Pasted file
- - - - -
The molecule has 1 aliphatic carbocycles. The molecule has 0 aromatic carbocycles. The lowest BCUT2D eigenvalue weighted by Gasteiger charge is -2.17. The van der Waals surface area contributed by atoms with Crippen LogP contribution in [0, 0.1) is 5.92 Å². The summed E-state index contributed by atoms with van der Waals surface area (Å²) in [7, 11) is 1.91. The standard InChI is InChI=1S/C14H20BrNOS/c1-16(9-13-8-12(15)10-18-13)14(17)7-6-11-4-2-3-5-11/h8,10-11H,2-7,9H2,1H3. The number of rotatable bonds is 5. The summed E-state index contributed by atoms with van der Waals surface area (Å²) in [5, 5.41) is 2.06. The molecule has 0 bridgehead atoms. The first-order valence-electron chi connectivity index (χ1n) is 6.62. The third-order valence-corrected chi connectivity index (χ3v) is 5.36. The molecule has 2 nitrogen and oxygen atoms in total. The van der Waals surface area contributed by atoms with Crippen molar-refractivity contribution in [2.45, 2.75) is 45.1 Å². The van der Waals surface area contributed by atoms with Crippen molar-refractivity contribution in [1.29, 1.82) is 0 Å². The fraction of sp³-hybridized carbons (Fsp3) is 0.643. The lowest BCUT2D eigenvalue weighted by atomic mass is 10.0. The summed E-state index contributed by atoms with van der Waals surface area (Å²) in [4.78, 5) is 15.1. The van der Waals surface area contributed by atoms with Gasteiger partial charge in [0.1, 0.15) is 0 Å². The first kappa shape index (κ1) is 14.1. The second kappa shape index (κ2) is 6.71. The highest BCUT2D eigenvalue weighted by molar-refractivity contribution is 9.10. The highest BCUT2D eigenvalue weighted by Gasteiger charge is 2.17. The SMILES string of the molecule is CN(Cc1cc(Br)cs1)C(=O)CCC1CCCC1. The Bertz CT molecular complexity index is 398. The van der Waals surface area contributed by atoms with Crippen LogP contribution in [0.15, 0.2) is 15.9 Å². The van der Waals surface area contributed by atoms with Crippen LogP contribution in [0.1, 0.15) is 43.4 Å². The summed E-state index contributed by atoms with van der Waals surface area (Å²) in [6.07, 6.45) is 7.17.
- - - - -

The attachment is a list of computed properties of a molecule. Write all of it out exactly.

The molecule has 1 aliphatic carbocycles. The molecule has 0 aromatic carbocycles. The lowest BCUT2D eigenvalue weighted by Gasteiger charge is -2.17. The van der Waals surface area contributed by atoms with Crippen LogP contribution in [0, 0.1) is 5.92 Å². The summed E-state index contributed by atoms with van der Waals surface area (Å²) in [7, 11) is 1.91. The standard InChI is InChI=1S/C14H20BrNOS/c1-16(9-13-8-12(15)10-18-13)14(17)7-6-11-4-2-3-5-11/h8,10-11H,2-7,9H2,1H3. The number of rotatable bonds is 5. The summed E-state index contributed by atoms with van der Waals surface area (Å²) in [5, 5.41) is 2.06. The molecule has 0 bridgehead atoms. The first-order valence-electron chi connectivity index (χ1n) is 6.62. The third-order valence-corrected chi connectivity index (χ3v) is 5.36. The molecule has 2 nitrogen and oxygen atoms in total. The van der Waals surface area contributed by atoms with Crippen molar-refractivity contribution in [2.45, 2.75) is 45.1 Å². The van der Waals surface area contributed by atoms with Crippen molar-refractivity contribution in [1.29, 1.82) is 0 Å². The fraction of sp³-hybridized carbons (Fsp3) is 0.643. The lowest BCUT2D eigenvalue weighted by atomic mass is 10.0. The summed E-state index contributed by atoms with van der Waals surface area (Å²) in [4.78, 5) is 15.1. The van der Waals surface area contributed by atoms with Gasteiger partial charge in [0.1, 0.15) is 0 Å². The first kappa shape index (κ1) is 14.1. The second kappa shape index (κ2) is 6.71. The highest BCUT2D eigenvalue weighted by molar-refractivity contribution is 9.10. The highest BCUT2D eigenvalue weighted by Gasteiger charge is 2.17. The SMILES string of the molecule is CN(Cc1cc(Br)cs1)C(=O)CCC1CCCC1. The Bertz CT molecular complexity index is 398. The van der Waals surface area contributed by atoms with Crippen LogP contribution in [0.15, 0.2) is 15.9 Å². The van der Waals surface area contributed by atoms with Crippen LogP contribution in [0.1, 0.15) is 43.4 Å². The summed E-state index contributed by atoms with van der Waals surface area (Å²) in [6.07, 6.45) is 7.17.